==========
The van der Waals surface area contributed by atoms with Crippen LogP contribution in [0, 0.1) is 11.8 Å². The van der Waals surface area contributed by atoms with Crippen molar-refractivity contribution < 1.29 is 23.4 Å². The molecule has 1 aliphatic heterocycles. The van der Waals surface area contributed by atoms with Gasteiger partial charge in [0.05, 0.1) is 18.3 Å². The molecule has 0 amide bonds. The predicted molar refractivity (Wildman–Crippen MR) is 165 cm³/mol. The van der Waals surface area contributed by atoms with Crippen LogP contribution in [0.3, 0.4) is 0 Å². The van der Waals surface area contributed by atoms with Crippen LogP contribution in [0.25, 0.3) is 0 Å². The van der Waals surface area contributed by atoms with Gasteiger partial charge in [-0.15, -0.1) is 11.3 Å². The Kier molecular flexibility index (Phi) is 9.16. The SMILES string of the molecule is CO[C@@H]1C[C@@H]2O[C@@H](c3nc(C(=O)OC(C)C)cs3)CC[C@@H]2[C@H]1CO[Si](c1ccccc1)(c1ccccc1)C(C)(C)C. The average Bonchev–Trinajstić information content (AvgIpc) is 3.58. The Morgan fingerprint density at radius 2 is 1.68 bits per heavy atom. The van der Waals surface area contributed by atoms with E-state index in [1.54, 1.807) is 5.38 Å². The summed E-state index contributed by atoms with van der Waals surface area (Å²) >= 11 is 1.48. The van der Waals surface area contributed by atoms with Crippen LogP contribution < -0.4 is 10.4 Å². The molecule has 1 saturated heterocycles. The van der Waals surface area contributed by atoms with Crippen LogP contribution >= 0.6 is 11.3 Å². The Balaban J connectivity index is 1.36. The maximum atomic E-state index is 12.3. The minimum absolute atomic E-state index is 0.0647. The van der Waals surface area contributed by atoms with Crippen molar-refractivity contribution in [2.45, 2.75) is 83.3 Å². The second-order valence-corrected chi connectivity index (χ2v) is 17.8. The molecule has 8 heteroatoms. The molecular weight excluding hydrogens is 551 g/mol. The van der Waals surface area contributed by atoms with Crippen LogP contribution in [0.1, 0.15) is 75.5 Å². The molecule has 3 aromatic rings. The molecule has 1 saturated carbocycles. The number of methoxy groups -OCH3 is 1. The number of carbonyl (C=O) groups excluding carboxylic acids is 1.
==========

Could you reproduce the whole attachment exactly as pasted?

The van der Waals surface area contributed by atoms with Crippen LogP contribution in [0, 0.1) is 11.8 Å². The van der Waals surface area contributed by atoms with Crippen molar-refractivity contribution < 1.29 is 23.4 Å². The molecule has 1 aliphatic heterocycles. The van der Waals surface area contributed by atoms with Gasteiger partial charge in [0.05, 0.1) is 18.3 Å². The molecule has 0 amide bonds. The predicted molar refractivity (Wildman–Crippen MR) is 165 cm³/mol. The van der Waals surface area contributed by atoms with Crippen LogP contribution in [0.3, 0.4) is 0 Å². The van der Waals surface area contributed by atoms with Crippen LogP contribution in [0.25, 0.3) is 0 Å². The van der Waals surface area contributed by atoms with Gasteiger partial charge in [-0.15, -0.1) is 11.3 Å². The Kier molecular flexibility index (Phi) is 9.16. The SMILES string of the molecule is CO[C@@H]1C[C@@H]2O[C@@H](c3nc(C(=O)OC(C)C)cs3)CC[C@@H]2[C@H]1CO[Si](c1ccccc1)(c1ccccc1)C(C)(C)C. The average Bonchev–Trinajstić information content (AvgIpc) is 3.58. The Morgan fingerprint density at radius 2 is 1.68 bits per heavy atom. The van der Waals surface area contributed by atoms with E-state index in [1.54, 1.807) is 5.38 Å². The summed E-state index contributed by atoms with van der Waals surface area (Å²) >= 11 is 1.48. The van der Waals surface area contributed by atoms with Crippen LogP contribution < -0.4 is 10.4 Å². The molecule has 1 saturated heterocycles. The van der Waals surface area contributed by atoms with Crippen LogP contribution >= 0.6 is 11.3 Å². The Balaban J connectivity index is 1.36. The maximum atomic E-state index is 12.3. The minimum absolute atomic E-state index is 0.0647. The van der Waals surface area contributed by atoms with Crippen molar-refractivity contribution in [2.45, 2.75) is 83.3 Å². The second-order valence-corrected chi connectivity index (χ2v) is 17.8. The molecule has 8 heteroatoms. The molecular weight excluding hydrogens is 551 g/mol. The van der Waals surface area contributed by atoms with Crippen LogP contribution in [0.1, 0.15) is 75.5 Å². The molecule has 3 aromatic rings. The molecule has 1 saturated carbocycles. The number of methoxy groups -OCH3 is 1. The number of carbonyl (C=O) groups excluding carboxylic acids is 1.